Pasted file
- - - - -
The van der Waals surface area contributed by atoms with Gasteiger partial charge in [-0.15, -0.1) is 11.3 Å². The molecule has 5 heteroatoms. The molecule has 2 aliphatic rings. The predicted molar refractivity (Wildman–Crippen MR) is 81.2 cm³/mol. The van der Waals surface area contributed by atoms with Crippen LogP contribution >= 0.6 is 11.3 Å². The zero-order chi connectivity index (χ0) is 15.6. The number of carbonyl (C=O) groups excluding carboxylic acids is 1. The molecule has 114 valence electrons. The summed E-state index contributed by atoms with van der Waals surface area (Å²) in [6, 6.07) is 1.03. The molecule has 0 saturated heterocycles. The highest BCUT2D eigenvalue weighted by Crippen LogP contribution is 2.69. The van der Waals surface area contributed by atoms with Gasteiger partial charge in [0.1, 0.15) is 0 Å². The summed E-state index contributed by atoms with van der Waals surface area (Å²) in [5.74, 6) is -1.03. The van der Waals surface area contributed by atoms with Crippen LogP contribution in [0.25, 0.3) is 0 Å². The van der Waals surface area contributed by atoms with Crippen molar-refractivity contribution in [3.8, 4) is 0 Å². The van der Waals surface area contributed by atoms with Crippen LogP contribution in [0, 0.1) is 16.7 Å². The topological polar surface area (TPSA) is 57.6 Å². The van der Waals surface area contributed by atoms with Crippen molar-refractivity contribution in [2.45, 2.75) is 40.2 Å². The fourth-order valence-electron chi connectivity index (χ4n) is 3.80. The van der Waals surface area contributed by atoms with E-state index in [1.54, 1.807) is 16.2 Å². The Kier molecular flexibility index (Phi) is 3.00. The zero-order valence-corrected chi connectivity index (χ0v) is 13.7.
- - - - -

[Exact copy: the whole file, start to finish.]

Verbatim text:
The van der Waals surface area contributed by atoms with Gasteiger partial charge in [-0.15, -0.1) is 11.3 Å². The molecule has 5 heteroatoms. The molecule has 2 aliphatic rings. The predicted molar refractivity (Wildman–Crippen MR) is 81.2 cm³/mol. The van der Waals surface area contributed by atoms with Crippen LogP contribution >= 0.6 is 11.3 Å². The zero-order chi connectivity index (χ0) is 15.6. The number of carbonyl (C=O) groups excluding carboxylic acids is 1. The molecule has 114 valence electrons. The summed E-state index contributed by atoms with van der Waals surface area (Å²) in [6, 6.07) is 1.03. The molecule has 0 saturated heterocycles. The highest BCUT2D eigenvalue weighted by Crippen LogP contribution is 2.69. The van der Waals surface area contributed by atoms with Gasteiger partial charge in [0.1, 0.15) is 0 Å². The summed E-state index contributed by atoms with van der Waals surface area (Å²) in [5.74, 6) is -1.03. The van der Waals surface area contributed by atoms with Crippen LogP contribution in [0.25, 0.3) is 0 Å². The van der Waals surface area contributed by atoms with Crippen molar-refractivity contribution in [3.8, 4) is 0 Å². The van der Waals surface area contributed by atoms with Crippen LogP contribution in [0, 0.1) is 16.7 Å². The topological polar surface area (TPSA) is 57.6 Å². The van der Waals surface area contributed by atoms with Crippen molar-refractivity contribution in [2.45, 2.75) is 40.2 Å². The fourth-order valence-electron chi connectivity index (χ4n) is 3.80. The van der Waals surface area contributed by atoms with E-state index in [1.54, 1.807) is 16.2 Å². The Kier molecular flexibility index (Phi) is 3.00. The zero-order valence-corrected chi connectivity index (χ0v) is 13.7.